Stacey Abrams's non-concession speech is heartfelt -- and weak

Stacey Abrams, though clearly beaten in the Georgia governor's race after numerous recounts, is not only not admitting to defeat, she ain't fergittin.' Kind of reminds me of the Old South response seen in the Confederate defeat of 1865. After all, it was a Democrat show that time, too.

So here she goes:

"Let me be clear: This is not a speech of concession. Because 'concession' is to acknowledge an act is right, true, or proper. As a woman of conscience and faith, I cannot concede that. But my assessment is that the law currently allows no further, viable, remedy."

NBC has the video here:

 

It's quite a long speech and it has its heartfelt moments condemning various unremarkable instances of incompetence among poll workers -- not enough ballots, signature police making bad calls, poll stations not open, lines too long, which she seems to think affected exclusively pro-Abrams Democratic voters in blue districts. Odd, given that Democrats run the show in those precincts, and funny she didn't mention it, but let that be. As Republicans who have suffered from similar and even worse Democrat incompetence in deep blue states, we can relate. She actually makes a good case for electoral officials to get their acts together, and announces she will be forming a new group to ensure it, which, if sincere, is probably something good for everyone.

But she falls flat on two fronts: Why does she think she won? In her speech she said good things about the importance of the integrity of elections, but she never proved she was cheated of victory with anything specific.

Worse still, she projected a sort of underlying arrogance in thinking there was no possible way she could lose. Why would voters in a fairly successful state such as Georgia suddenly think changing over to her socialist regime would be good for them? And as she talked of "the people," those people somehow never seemed to include Republicans. There was one Republican she mentioned, State Sen. Dan Gasaway, who got a recount earlier due to proven irregularities, and since he was useful to mention for her own failed campaign to get a recount, well, he got mentioned. But unless they are politically useful to her, Republicans do not exist because by her logic, there is no way anyone could not vote for her.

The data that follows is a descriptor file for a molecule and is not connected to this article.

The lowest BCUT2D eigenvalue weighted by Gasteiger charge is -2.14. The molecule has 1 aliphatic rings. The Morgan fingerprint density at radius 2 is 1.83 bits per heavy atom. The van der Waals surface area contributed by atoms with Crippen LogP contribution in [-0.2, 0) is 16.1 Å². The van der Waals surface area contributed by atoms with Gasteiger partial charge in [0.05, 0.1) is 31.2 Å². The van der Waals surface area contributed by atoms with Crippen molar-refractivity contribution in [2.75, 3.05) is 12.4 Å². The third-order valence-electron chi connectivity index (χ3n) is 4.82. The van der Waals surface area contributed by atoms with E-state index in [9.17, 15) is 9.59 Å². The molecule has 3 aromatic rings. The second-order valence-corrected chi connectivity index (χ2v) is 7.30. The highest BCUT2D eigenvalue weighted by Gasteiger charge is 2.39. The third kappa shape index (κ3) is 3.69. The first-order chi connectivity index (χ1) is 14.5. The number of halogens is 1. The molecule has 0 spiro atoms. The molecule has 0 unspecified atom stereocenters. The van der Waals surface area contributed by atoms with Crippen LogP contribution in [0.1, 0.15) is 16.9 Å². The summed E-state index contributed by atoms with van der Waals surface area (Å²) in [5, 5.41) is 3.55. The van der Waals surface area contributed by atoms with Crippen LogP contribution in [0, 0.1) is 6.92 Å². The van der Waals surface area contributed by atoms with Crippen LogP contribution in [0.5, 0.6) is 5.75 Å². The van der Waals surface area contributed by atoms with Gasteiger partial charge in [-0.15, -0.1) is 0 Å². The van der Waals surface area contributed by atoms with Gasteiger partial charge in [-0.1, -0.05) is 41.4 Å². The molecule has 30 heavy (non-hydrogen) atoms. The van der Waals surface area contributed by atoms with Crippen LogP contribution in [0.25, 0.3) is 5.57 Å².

Sorry, this isn't helpful. Losing by a close margin is painful, but it happens. Refusing to concede is bad stuff, however, because it keeps the political civil war going. And it's embarrassing. Is that what she wants? Beneath her smooth, well-spoken words, it sure looks like it.

 

Stacey Abrams, though clearly beaten in the Georgia governor's race after numerous recounts, is not only not admitting to defeat, she ain't fergittin.' Kind of reminds me of the Old South response seen in the Confederate defeat of 1865. After all, it was a Democrat show that time, too.

So here she goes:

"Let me be clear: This is not a speech of concession. Because 'concession' is to acknowledge an act is right, true, or proper. As a woman of conscience and faith, I cannot concede that. But my assessment is that the law currently allows no further, viable, remedy."

NBC has the video here:

 

It's quite a long speech and it has its heartfelt moments condemning various unremarkable instances of incompetence among poll workers -- not enough ballots, signature police making bad calls, poll stations not open, lines too long, which she seems to think affected exclusively pro-Abrams Democratic voters in blue districts. Odd, given that Democrats run the show in those precincts, and funny she didn't mention it, but let that be. As Republicans who have suffered from similar and even worse Democrat incompetence in deep blue states, we can relate. She actually makes a good case for electoral officials to get their acts together, and announces she will be forming a new group to ensure it, which, if sincere, is probably something good for everyone.

But she falls flat on two fronts: Why does she think she won? In her speech she said good things about the importance of the integrity of elections, but she never proved she was cheated of victory with anything specific.

Worse still, she projected a sort of underlying arrogance in thinking there was no possible way she could lose. Why would voters in a fairly successful state such as Georgia suddenly think changing over to her socialist regime would be good for them? And as she talked of "the people," those people somehow never seemed to include Republicans. There was one Republican she mentioned, State Sen. Dan Gasaway, who got a recount earlier due to proven irregularities, and since he was useful to mention for her own failed campaign to get a recount, well, he got mentioned. But unless they are politically useful to her, Republicans do not exist because by her logic, there is no way anyone could not vote for her.

Sorry, this isn't helpful. Losing by a close margin is painful, but it happens. Refusing to concede is bad stuff, however, because it keeps the political civil war going. And it's embarrassing. Is that what she wants? Beneath her smooth, well-spoken words, it sure looks like it.